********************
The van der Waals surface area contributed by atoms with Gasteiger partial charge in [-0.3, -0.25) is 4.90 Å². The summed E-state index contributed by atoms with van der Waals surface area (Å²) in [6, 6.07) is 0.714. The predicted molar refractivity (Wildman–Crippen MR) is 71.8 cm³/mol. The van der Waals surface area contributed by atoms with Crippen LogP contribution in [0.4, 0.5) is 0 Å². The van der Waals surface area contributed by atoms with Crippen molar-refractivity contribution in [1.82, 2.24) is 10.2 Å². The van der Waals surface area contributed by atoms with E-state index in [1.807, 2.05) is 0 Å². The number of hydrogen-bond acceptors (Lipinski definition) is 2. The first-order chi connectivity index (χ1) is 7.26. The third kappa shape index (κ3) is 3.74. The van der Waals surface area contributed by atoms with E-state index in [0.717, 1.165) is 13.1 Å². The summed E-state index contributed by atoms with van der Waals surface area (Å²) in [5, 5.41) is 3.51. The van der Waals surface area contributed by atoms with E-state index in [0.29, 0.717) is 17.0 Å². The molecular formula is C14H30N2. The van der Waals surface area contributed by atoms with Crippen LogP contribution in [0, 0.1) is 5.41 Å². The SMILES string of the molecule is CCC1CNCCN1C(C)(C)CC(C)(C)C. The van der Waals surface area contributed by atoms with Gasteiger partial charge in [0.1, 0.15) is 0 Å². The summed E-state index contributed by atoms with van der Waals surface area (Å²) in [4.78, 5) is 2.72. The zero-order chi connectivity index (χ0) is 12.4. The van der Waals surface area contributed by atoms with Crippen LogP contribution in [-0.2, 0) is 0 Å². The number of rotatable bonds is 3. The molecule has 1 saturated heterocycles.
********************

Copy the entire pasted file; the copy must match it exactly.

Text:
The van der Waals surface area contributed by atoms with Gasteiger partial charge in [-0.3, -0.25) is 4.90 Å². The summed E-state index contributed by atoms with van der Waals surface area (Å²) in [6, 6.07) is 0.714. The predicted molar refractivity (Wildman–Crippen MR) is 71.8 cm³/mol. The van der Waals surface area contributed by atoms with Crippen LogP contribution in [0.4, 0.5) is 0 Å². The van der Waals surface area contributed by atoms with Crippen molar-refractivity contribution in [1.82, 2.24) is 10.2 Å². The van der Waals surface area contributed by atoms with E-state index in [1.807, 2.05) is 0 Å². The number of hydrogen-bond acceptors (Lipinski definition) is 2. The first-order chi connectivity index (χ1) is 7.26. The third kappa shape index (κ3) is 3.74. The van der Waals surface area contributed by atoms with E-state index in [0.717, 1.165) is 13.1 Å². The summed E-state index contributed by atoms with van der Waals surface area (Å²) in [5, 5.41) is 3.51. The van der Waals surface area contributed by atoms with E-state index in [0.29, 0.717) is 17.0 Å². The molecular formula is C14H30N2. The van der Waals surface area contributed by atoms with Crippen LogP contribution in [0, 0.1) is 5.41 Å². The SMILES string of the molecule is CCC1CNCCN1C(C)(C)CC(C)(C)C. The van der Waals surface area contributed by atoms with Gasteiger partial charge in [0.1, 0.15) is 0 Å². The summed E-state index contributed by atoms with van der Waals surface area (Å²) in [4.78, 5) is 2.72. The zero-order chi connectivity index (χ0) is 12.4. The van der Waals surface area contributed by atoms with Crippen LogP contribution in [-0.2, 0) is 0 Å². The number of rotatable bonds is 3. The molecule has 1 saturated heterocycles.